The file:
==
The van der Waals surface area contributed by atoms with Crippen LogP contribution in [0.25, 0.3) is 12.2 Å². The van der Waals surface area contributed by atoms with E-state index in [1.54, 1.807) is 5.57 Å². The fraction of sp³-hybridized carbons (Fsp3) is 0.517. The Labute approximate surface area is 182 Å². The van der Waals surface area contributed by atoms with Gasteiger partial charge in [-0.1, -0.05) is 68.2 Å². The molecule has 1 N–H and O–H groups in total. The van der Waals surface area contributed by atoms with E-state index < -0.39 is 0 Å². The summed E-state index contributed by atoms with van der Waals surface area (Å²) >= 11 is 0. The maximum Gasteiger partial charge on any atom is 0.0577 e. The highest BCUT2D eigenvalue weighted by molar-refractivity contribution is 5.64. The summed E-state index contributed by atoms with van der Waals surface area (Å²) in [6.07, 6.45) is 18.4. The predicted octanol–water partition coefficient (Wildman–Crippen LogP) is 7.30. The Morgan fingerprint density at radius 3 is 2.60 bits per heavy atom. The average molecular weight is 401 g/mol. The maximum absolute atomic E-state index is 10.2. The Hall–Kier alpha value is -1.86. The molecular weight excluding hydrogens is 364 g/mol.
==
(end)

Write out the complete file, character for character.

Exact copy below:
The van der Waals surface area contributed by atoms with Crippen LogP contribution in [0.25, 0.3) is 12.2 Å². The van der Waals surface area contributed by atoms with E-state index in [1.54, 1.807) is 5.57 Å². The fraction of sp³-hybridized carbons (Fsp3) is 0.517. The Labute approximate surface area is 182 Å². The van der Waals surface area contributed by atoms with Gasteiger partial charge in [-0.1, -0.05) is 68.2 Å². The molecule has 1 N–H and O–H groups in total. The van der Waals surface area contributed by atoms with E-state index < -0.39 is 0 Å². The summed E-state index contributed by atoms with van der Waals surface area (Å²) >= 11 is 0. The maximum Gasteiger partial charge on any atom is 0.0577 e. The highest BCUT2D eigenvalue weighted by molar-refractivity contribution is 5.64. The summed E-state index contributed by atoms with van der Waals surface area (Å²) in [6.07, 6.45) is 18.4. The predicted octanol–water partition coefficient (Wildman–Crippen LogP) is 7.30. The Morgan fingerprint density at radius 3 is 2.60 bits per heavy atom. The average molecular weight is 401 g/mol. The maximum absolute atomic E-state index is 10.2. The Hall–Kier alpha value is -1.86. The molecular weight excluding hydrogens is 364 g/mol.